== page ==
November 13, 2020
Much of robotics development in recent years has focused on automating low-skilled tasks. Rather than automating away positions that could be held by humans, two UW Engineering researchers believe robotics can better be utilized by enhancing the abilities of high-skilled experts.
Nadya Peek, an assistant professor in the Department of Human Centered Design & Engineering, is a Principal Investigator on a new award from the National Science Foundation entitled Multi-Manipulator Extensible Robotic Platforms. Co-Principal Investigator with Dr. Peek is Joshua R. Smith, a professor in the Allen School of Computer Science and Engineering and the Department of Electrical Engineering.
Professors Peek and Smith believe that highly-skilled domain experts, such as chemical engineers and synthetic biologists, will be able to produce more in the limited time they have with the aid of a co-bot, or a collaborative robot designed to work alongside a human. Robotic assistance could, for example, allow for automated sweeping of process variables, automated collection of results, and automated runs of additional iterations of an experiment.
This three-year, $700,000 grant will support Peek and Smith in the development of open-source, customizable co-bots to enable experts to develop their own automated processes and experiments.
Because the co-bots must be easy enough to customize and program without the subject experts needing to become robotics experts too, Peek and Smith will prioritize entry-level digital fabrication tools like 3D printers in the construction of the co-bots.
In addition to domains of scientific experimentation, the researchers envision widely deployed co-bots to be beneficial in other fields such as advanced fabrication and quality control.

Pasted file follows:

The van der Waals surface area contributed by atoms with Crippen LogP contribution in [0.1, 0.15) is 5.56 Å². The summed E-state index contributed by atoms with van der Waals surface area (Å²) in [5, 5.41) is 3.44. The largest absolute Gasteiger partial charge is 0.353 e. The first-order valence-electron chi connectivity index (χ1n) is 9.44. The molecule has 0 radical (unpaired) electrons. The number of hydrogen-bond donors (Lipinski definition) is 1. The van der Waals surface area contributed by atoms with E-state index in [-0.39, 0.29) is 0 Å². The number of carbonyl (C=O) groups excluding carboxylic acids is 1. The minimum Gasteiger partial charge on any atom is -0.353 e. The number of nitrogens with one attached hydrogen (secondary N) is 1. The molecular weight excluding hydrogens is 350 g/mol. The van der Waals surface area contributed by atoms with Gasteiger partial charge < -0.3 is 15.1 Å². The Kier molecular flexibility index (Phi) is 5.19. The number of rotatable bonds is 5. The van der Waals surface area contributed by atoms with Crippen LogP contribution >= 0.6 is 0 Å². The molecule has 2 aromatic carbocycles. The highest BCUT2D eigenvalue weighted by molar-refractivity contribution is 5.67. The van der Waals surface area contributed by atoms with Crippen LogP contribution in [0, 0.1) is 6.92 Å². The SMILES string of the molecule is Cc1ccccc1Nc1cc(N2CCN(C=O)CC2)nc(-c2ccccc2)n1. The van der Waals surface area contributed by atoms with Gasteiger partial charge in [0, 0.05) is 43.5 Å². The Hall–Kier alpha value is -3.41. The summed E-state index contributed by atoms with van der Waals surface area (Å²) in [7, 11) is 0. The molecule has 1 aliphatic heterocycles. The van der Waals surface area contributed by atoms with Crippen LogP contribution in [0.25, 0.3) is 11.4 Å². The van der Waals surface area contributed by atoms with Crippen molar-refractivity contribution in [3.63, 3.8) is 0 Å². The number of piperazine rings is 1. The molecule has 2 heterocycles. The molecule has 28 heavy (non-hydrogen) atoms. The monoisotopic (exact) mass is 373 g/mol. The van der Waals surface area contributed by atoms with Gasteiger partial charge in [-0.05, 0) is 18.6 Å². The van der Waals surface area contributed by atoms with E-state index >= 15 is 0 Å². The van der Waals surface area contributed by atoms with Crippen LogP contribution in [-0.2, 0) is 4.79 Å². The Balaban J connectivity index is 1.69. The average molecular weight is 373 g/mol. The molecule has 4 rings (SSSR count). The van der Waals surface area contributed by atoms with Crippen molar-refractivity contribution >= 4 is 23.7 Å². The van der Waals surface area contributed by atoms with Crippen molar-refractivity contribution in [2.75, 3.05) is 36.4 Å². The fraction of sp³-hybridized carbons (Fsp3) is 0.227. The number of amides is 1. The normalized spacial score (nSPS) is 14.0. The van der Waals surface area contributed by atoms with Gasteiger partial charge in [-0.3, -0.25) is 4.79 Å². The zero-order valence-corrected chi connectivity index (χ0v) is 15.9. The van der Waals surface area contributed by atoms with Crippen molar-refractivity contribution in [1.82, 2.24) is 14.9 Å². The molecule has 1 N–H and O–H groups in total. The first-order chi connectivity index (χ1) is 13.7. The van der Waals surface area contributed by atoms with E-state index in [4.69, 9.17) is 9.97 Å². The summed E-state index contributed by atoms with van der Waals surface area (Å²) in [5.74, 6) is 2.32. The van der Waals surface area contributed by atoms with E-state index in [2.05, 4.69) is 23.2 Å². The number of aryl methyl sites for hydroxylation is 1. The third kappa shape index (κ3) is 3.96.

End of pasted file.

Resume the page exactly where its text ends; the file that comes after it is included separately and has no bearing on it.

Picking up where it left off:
About the researchers
Nadya Peek directs the Machine Agency, a research lab in University of Washington's Department of Human Centered Design & Engineering focused on harnessing the precision of machines for the creativity of individuals. In 2020 she was named to the MIT Technology Review’s Innovators Under 35. Previously, she has set up, taught in, and run numerous digital fabrication facilities including fab labs and advanced manufacturing facilities in industry. She has worked extensively with low-volume and advanced manufacturing. She has advised the Office of Science and Technology Policy on the future of manufacturing. Her research on manufacturing methods has been published in numerous venues including CHI, SCF, TEI, and SIGGRAPH.
Joshua R. Smith directs the Sensor Systems Laboratory at the University of Washington and is jointly appointed in Computer Science and Engineering and Electrical and Computer Engineering. He is an IEEE Fellow, and the Milton and Delia Zeutschel Professor in Entrepreneurial Excellence. His research on wireless sensing, robotics, medical devices, and ubiquitous computing has been widely published in both IEEE- and ACM-affiliated venues and reduced to practice by industry including three start ups that have licensed technology from his lab.